WASHINGTON — Massachusetts farmer and President of the Board of Directors of the Northeast Organic Farming Association/Massachusetts Chapter (NOFA/Mass) Laura Davis delivered testimony before the House Subcommittee on Biotechnology, Horticulture, and Research. The subcommittee hearing on Specialty Crops is part of a larger series of hearings entitled “The Next Farm Bill”, hosted by the Committee on Agriculture of the U.S. House of Representatives in advance of the drafting of a new federal farm bill in 2018.
Laura and her husband, Donald Sutherland, own and operate Long Life Farm in Hopkinton, Massachusetts, where they raise over 100 varieties of vegetables and fruit. Like many farmers just trying to get by today, however, Laura also wears many other hats. Laura is also currently the President of the Board of Directors of NOFA/Mass, which assists farmers and food handlers with their organic certification process, an organizer of the Hopkinton Farmers Market, and an Independent Organic Inspector. Laura’s unique experience as a family farmer, leader at NOFA/Mass, and organic certifier has provided her with an informed and important perspective on the state of small, diversified farms and specialty crop production in Massachusetts and also throughout the Northeast.
“As everyone here in this room knows, farms of all types are struggling throughout the country,” Laura told the subcommittee. “[With] more and more producers looking to local, regional and organic markets to diversify their businesses and ensure the long-term viability of their farms, it is critical that the next Farm Bill maintain or even increase current investments in those sectors of the agriculture economy – now is not the time to cut important programs serving agriculture and promoting rural jobs and economic opportunity.”
To support her work on the farm, with NOFA/Mass, and at the Hopkinton Farmers Market, Laura has utilized several different U.S. Department of Agriculture (USDA) programs, many of which face potential funding cuts and service reductions as part of the 2018 Farm Bill negotiations: the National Organic Certification Cost-Share Assistance and Farmers Market and Local Food Promotion programs have helped Laura to connect her farm with new customers and more lucrative markets; grants from the Environmental Quality Incentives Program provided the financial support for Long Life Farm to install high tunnels, extending their growing season and increasing their profits; the Supplemental Nutrition Assistance Program (SNAP) connects senior shoppers on a budget to local farmers and fresh food at the Hopkinton Farmers Market.
Laura also testified as to the importance of the Organic Agriculture Research and Extension Initiative and programs that provide food safety training for farmers.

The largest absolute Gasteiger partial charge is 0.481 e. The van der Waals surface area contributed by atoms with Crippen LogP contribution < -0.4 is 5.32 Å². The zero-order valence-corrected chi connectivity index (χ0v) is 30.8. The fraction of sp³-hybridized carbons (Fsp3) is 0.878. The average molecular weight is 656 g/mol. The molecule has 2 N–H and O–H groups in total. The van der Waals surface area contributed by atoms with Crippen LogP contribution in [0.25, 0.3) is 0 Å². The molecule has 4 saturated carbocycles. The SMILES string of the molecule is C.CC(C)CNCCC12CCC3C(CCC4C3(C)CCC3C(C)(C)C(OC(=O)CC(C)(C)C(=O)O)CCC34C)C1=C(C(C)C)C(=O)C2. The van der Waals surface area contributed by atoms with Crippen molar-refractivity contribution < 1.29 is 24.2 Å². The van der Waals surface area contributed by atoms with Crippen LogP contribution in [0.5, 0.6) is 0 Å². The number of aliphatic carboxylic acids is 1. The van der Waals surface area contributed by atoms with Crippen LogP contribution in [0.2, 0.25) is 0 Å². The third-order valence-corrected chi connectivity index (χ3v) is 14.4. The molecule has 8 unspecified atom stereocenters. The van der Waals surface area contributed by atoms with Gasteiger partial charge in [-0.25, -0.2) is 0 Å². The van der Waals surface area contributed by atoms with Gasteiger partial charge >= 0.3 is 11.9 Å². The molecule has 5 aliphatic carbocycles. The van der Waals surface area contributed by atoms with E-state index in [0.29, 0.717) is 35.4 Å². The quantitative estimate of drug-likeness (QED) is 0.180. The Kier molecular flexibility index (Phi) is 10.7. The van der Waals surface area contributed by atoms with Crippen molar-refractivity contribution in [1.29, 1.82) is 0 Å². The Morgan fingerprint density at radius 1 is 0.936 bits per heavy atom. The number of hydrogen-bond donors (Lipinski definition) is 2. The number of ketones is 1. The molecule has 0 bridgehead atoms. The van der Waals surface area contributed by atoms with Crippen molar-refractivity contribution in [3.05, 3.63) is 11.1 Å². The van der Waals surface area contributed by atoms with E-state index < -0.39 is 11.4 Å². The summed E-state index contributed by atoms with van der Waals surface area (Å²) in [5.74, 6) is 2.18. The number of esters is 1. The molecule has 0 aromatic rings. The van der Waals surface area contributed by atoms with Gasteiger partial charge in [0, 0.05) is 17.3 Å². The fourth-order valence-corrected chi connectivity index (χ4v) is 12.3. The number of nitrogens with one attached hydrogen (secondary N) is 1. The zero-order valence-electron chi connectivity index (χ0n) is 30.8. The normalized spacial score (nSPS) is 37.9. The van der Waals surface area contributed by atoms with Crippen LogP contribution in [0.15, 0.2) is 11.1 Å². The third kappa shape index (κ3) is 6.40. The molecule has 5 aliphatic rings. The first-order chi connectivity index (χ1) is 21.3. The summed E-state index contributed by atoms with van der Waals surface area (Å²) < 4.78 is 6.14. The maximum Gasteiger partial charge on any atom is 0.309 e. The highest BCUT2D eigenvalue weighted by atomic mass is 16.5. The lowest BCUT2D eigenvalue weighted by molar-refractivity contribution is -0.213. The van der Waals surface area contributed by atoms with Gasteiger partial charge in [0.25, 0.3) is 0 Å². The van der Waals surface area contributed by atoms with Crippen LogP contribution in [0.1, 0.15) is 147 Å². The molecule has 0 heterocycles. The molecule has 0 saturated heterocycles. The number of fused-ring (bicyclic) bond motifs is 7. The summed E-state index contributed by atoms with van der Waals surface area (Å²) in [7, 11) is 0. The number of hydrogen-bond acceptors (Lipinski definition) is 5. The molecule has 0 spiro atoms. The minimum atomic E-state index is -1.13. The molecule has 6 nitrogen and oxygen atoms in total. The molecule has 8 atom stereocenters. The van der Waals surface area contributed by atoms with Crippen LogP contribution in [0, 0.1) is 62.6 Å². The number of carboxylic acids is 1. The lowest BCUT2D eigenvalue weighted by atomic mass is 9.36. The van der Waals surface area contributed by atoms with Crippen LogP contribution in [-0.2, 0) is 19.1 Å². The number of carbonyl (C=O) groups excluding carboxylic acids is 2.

“While it is not a concern for my farm at the current size, like every small business owner I hope my small farm business will continue to grow,” said Laura, “and that means I will have to become increasingly focused on compliance with the Food Safety Modernization Act (FSMA) produce regulations. From my perspective the next farm bill needs to invest more resources in outreach, education, technical assistance and cost-share assistance for farmers to support FSMA compliance.”
As a member of the National Sustainable Agriculture Coalition (NSAC), Laura (through NOFA/Mass) is able to access the tools and resources she needs to not only learn about and effectively use USDA programs, but also to be a champion and advocate who fights to ensure these crucial programs are available for future generations of American farmers and ranchers.
“Farmers and rural communities are struggling with limited economic opportunities, low commodity prices and tightening international commodity markets,” said Wes King, Policy Specialist for NSAC. “The next farm bill is an important opportunity to invest in the tools that will give farmers and rural communities the freedom to tap into the growing demand for local, regional and organic food and farm products. NSAC looks forward to working with members of Congress and farmers like Laura in developing a farm bill that meets the needs of farmers and rural communities.”
Laura’s travel and testimony before the House Subcommittee on Biotechnology, Horticulture, and Research was made possible with support from NSAC. As a leading voice in sustainable agriculture and farmer advocacy, NSAC is committed to uplifting farmer voices and connecting producers directly with the decision-makers who control the programs and policies that impact their lives and livelihoods.
—National Sustainable Agriculture Coalition
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